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Jason Wanner, DO
Treatments For Glaucoma
Maryland Eye Associates
. http://marylandeyeassociates.com

Treatments For Glaucoma

Glaucoma is a group of diseases that damage the optic nerves and cause loss of vision. Many types of glaucoma exist, and the goal of treatment is to save vision. Unfortunately glaucoma is the leading cause of irreversible blindness in the world, so once vision is lost from glaucoma it is permanent. Currently, glaucoma is treated by lowering the pressure in the eye. This is most commonly done with topical eye medications. Some of these medications are aimed at decreasing how much fluid is made in the eye and others are aimed at increasing the amount of fluid that drains from the eye. The drops are used between one and four times a day, depending on the medication. Unfortunately we have a limited number of medications that can be used for the treatment of glaucoma. In addition many patients develop allergies to glaucoma medications and side effects from the medications also can exist. Oral medications are sometimes used to treat glaucoma but typically less often and sometimes only for short periods of time until a patient can have surgery. Moderate cardiovascular exercise for 40 minutes four times a week has been shown in several studies to lower eye pressure as well. This can be an excellent adjunctive treatment for glaucoma.
The other mainstay treatment of glaucoma is surgery. Several types of laser and incisional surgeries exist. Laser trabeculoplasty (selective and argon) can be very effective at lowering eye pressure. Iridotomies are another laser procedure that can help in treating as well as preventing certain angle closure glaucomas.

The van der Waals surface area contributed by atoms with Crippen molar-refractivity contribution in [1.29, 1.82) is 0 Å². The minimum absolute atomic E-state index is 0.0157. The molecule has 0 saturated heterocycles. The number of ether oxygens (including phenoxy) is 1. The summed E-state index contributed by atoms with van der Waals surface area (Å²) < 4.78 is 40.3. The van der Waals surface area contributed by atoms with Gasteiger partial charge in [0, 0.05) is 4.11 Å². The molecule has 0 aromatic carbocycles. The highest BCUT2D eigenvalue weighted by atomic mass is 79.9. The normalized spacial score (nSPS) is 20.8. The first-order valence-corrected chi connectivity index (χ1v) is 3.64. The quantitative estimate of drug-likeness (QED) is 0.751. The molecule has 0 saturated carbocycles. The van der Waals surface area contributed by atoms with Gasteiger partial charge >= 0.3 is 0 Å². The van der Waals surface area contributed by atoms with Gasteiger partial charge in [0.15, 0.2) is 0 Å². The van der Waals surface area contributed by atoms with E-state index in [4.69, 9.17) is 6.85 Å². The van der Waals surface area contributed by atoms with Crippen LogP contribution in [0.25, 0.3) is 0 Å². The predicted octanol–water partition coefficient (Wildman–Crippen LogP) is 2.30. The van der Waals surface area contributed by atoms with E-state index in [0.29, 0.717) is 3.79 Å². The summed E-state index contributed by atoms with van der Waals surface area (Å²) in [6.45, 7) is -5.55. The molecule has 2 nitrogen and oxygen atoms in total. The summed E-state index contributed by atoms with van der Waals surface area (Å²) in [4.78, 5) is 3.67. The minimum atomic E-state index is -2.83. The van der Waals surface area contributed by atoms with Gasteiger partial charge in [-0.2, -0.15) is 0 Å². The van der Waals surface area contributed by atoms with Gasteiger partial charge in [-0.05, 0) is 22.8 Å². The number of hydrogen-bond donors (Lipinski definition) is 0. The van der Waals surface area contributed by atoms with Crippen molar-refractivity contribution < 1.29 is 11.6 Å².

It is common in the treatment of glaucoma to perform laser surgeries early in the disease process and even in some circumstances to prevent some types of glaucoma. Glaucoma can continue to progress despite the best medications and laser treatments. When this occurs, incisional eye surgery is typically the next treatment needed. Incisional eye surgery includes trabeculectomies and aqueous tube shunt procedures. Other surgeries exist, but these are the most commonly performed.
Both of these surgical options work by creating new ways for the fluid to drain out of the eye. By doing so, they lower the intra-ocular pressure and slow down the disease process. Trabeculectomies work without any permanent devices in the eye. Aqueous tube shunts work by placing a permanent tube into the eye.
Trabeculectomies are typically preferred to tube shunts for most types of glaucoma. However, tube shunt procedures are the preferred surgery in certain less common types of glaucoma and sometimes if a Trabeculectomy has failed.
Both surgeries offer patients the option to slow down the disease process when medical and laser treatments cannot adequately control the disease.
In some very advanced glaucoma cases a laser procedure called Transcleral Cyclophotocoagulation can be performed. This surgery is aimed at treating the muscle in the eye that produces fluid. It is often performed after other medical and surgical treatments have already been utilized.
The majority of patients with glaucoma can be treated very well with only topical medications and lasers. Fortunately for more advanced and difficult glaucoma patients several surgical options do exist. The best way to save vision loss from glaucoma is to detect the disease as early as possible and then treat it appropriately.

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